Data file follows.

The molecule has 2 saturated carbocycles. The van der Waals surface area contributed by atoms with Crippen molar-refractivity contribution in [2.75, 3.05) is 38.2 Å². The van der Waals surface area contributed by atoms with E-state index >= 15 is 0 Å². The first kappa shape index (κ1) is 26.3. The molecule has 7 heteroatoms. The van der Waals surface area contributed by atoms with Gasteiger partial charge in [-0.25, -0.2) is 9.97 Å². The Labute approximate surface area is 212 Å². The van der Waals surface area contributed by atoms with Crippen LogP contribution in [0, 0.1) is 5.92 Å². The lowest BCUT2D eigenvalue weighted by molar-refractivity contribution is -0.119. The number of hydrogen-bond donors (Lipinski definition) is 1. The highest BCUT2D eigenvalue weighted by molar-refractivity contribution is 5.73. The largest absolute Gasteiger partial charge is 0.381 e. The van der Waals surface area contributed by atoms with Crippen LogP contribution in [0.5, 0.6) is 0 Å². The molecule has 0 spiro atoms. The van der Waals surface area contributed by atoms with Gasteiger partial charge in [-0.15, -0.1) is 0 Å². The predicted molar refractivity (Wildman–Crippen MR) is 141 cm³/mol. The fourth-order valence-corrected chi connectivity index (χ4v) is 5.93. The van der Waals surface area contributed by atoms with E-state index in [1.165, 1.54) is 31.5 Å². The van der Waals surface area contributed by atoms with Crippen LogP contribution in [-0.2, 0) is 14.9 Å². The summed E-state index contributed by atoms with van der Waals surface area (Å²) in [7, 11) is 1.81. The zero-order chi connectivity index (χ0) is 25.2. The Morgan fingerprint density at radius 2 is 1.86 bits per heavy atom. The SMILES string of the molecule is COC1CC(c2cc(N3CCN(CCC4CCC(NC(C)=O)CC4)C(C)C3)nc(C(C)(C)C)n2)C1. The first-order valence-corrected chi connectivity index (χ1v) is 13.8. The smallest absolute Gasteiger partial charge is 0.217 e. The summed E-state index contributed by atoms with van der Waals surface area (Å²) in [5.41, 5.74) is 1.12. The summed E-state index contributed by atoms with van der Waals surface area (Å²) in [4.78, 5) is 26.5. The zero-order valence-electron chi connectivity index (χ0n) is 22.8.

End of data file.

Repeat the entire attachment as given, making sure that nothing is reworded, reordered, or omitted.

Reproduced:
The molecule has 2 saturated carbocycles. The van der Waals surface area contributed by atoms with Crippen molar-refractivity contribution in [2.75, 3.05) is 38.2 Å². The van der Waals surface area contributed by atoms with E-state index >= 15 is 0 Å². The first kappa shape index (κ1) is 26.3. The molecule has 7 heteroatoms. The van der Waals surface area contributed by atoms with Gasteiger partial charge in [-0.25, -0.2) is 9.97 Å². The Labute approximate surface area is 212 Å². The van der Waals surface area contributed by atoms with Crippen LogP contribution in [0, 0.1) is 5.92 Å². The lowest BCUT2D eigenvalue weighted by molar-refractivity contribution is -0.119. The number of hydrogen-bond donors (Lipinski definition) is 1. The highest BCUT2D eigenvalue weighted by molar-refractivity contribution is 5.73. The largest absolute Gasteiger partial charge is 0.381 e. The van der Waals surface area contributed by atoms with Crippen LogP contribution in [0.5, 0.6) is 0 Å². The molecule has 0 spiro atoms. The van der Waals surface area contributed by atoms with Gasteiger partial charge in [-0.15, -0.1) is 0 Å². The predicted molar refractivity (Wildman–Crippen MR) is 141 cm³/mol. The fourth-order valence-corrected chi connectivity index (χ4v) is 5.93. The van der Waals surface area contributed by atoms with E-state index in [1.165, 1.54) is 31.5 Å². The van der Waals surface area contributed by atoms with Crippen LogP contribution in [-0.2, 0) is 14.9 Å². The summed E-state index contributed by atoms with van der Waals surface area (Å²) in [7, 11) is 1.81. The zero-order chi connectivity index (χ0) is 25.2. The Morgan fingerprint density at radius 2 is 1.86 bits per heavy atom. The SMILES string of the molecule is COC1CC(c2cc(N3CCN(CCC4CCC(NC(C)=O)CC4)C(C)C3)nc(C(C)(C)C)n2)C1. The first-order valence-corrected chi connectivity index (χ1v) is 13.8. The smallest absolute Gasteiger partial charge is 0.217 e. The summed E-state index contributed by atoms with van der Waals surface area (Å²) in [5.41, 5.74) is 1.12. The summed E-state index contributed by atoms with van der Waals surface area (Å²) in [4.78, 5) is 26.5. The zero-order valence-electron chi connectivity index (χ0n) is 22.8.